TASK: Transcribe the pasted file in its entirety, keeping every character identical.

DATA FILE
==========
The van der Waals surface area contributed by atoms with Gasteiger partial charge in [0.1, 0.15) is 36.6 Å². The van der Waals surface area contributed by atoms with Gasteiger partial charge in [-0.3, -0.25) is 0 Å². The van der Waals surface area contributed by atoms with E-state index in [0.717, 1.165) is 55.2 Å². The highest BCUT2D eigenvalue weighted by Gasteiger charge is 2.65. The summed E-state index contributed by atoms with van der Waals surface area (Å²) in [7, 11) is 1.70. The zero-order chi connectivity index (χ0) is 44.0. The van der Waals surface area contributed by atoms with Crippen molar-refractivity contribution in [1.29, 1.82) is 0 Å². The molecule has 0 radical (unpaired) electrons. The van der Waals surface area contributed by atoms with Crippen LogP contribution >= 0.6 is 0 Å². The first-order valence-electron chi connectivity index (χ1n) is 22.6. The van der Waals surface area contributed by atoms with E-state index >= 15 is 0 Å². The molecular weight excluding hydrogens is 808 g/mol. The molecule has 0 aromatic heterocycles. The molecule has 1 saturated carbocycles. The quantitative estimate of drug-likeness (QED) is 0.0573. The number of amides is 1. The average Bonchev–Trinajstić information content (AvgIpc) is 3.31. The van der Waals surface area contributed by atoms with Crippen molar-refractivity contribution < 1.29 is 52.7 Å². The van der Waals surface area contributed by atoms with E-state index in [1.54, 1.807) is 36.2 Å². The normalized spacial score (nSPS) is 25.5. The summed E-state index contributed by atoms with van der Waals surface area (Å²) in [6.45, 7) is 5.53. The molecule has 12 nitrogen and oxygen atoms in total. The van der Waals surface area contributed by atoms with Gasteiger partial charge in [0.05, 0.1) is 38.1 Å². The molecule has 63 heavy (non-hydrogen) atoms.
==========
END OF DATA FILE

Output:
The van der Waals surface area contributed by atoms with Gasteiger partial charge in [0.1, 0.15) is 36.6 Å². The van der Waals surface area contributed by atoms with Gasteiger partial charge in [-0.3, -0.25) is 0 Å². The van der Waals surface area contributed by atoms with E-state index in [0.717, 1.165) is 55.2 Å². The highest BCUT2D eigenvalue weighted by Gasteiger charge is 2.65. The summed E-state index contributed by atoms with van der Waals surface area (Å²) in [7, 11) is 1.70. The zero-order chi connectivity index (χ0) is 44.0. The van der Waals surface area contributed by atoms with Crippen molar-refractivity contribution in [1.29, 1.82) is 0 Å². The molecule has 0 radical (unpaired) electrons. The van der Waals surface area contributed by atoms with Crippen LogP contribution >= 0.6 is 0 Å². The first-order valence-electron chi connectivity index (χ1n) is 22.6. The van der Waals surface area contributed by atoms with E-state index >= 15 is 0 Å². The molecular weight excluding hydrogens is 808 g/mol. The molecule has 0 aromatic heterocycles. The molecule has 1 saturated carbocycles. The quantitative estimate of drug-likeness (QED) is 0.0573. The number of amides is 1. The average Bonchev–Trinajstić information content (AvgIpc) is 3.31. The van der Waals surface area contributed by atoms with Crippen molar-refractivity contribution < 1.29 is 52.7 Å². The van der Waals surface area contributed by atoms with E-state index in [1.54, 1.807) is 36.2 Å². The normalized spacial score (nSPS) is 25.5. The summed E-state index contributed by atoms with van der Waals surface area (Å²) in [6.45, 7) is 5.53. The molecule has 12 nitrogen and oxygen atoms in total. The van der Waals surface area contributed by atoms with Gasteiger partial charge in [0.05, 0.1) is 38.1 Å². The molecule has 63 heavy (non-hydrogen) atoms.